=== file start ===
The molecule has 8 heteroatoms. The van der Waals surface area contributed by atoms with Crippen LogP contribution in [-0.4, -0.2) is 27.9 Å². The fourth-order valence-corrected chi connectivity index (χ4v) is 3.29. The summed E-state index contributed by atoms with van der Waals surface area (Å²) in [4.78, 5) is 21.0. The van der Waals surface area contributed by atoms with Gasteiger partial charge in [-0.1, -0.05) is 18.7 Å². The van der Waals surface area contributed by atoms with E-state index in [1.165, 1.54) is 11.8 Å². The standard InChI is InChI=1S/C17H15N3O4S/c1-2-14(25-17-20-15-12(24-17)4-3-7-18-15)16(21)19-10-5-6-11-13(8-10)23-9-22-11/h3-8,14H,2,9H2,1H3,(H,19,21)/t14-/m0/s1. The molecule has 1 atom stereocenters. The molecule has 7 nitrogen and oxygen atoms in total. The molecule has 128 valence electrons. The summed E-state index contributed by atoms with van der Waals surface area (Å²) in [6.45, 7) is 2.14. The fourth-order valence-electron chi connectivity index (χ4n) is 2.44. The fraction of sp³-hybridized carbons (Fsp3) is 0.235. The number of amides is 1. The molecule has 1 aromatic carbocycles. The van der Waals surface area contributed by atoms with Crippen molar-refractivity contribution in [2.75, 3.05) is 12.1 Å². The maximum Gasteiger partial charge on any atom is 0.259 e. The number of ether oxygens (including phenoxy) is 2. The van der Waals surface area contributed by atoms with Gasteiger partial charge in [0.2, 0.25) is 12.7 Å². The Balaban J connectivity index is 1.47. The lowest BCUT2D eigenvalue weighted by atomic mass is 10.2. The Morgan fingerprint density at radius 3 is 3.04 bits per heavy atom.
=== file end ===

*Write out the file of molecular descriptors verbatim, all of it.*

The molecule has 8 heteroatoms. The van der Waals surface area contributed by atoms with Crippen LogP contribution in [-0.4, -0.2) is 27.9 Å². The fourth-order valence-corrected chi connectivity index (χ4v) is 3.29. The summed E-state index contributed by atoms with van der Waals surface area (Å²) in [4.78, 5) is 21.0. The van der Waals surface area contributed by atoms with Gasteiger partial charge in [-0.1, -0.05) is 18.7 Å². The van der Waals surface area contributed by atoms with E-state index in [1.165, 1.54) is 11.8 Å². The standard InChI is InChI=1S/C17H15N3O4S/c1-2-14(25-17-20-15-12(24-17)4-3-7-18-15)16(21)19-10-5-6-11-13(8-10)23-9-22-11/h3-8,14H,2,9H2,1H3,(H,19,21)/t14-/m0/s1. The molecule has 1 atom stereocenters. The molecule has 7 nitrogen and oxygen atoms in total. The molecule has 128 valence electrons. The summed E-state index contributed by atoms with van der Waals surface area (Å²) in [6.45, 7) is 2.14. The fourth-order valence-electron chi connectivity index (χ4n) is 2.44. The fraction of sp³-hybridized carbons (Fsp3) is 0.235. The number of amides is 1. The molecule has 1 aromatic carbocycles. The van der Waals surface area contributed by atoms with Crippen molar-refractivity contribution in [2.75, 3.05) is 12.1 Å². The maximum Gasteiger partial charge on any atom is 0.259 e. The number of ether oxygens (including phenoxy) is 2. The van der Waals surface area contributed by atoms with Gasteiger partial charge in [0.2, 0.25) is 12.7 Å². The Balaban J connectivity index is 1.47. The lowest BCUT2D eigenvalue weighted by atomic mass is 10.2. The Morgan fingerprint density at radius 3 is 3.04 bits per heavy atom.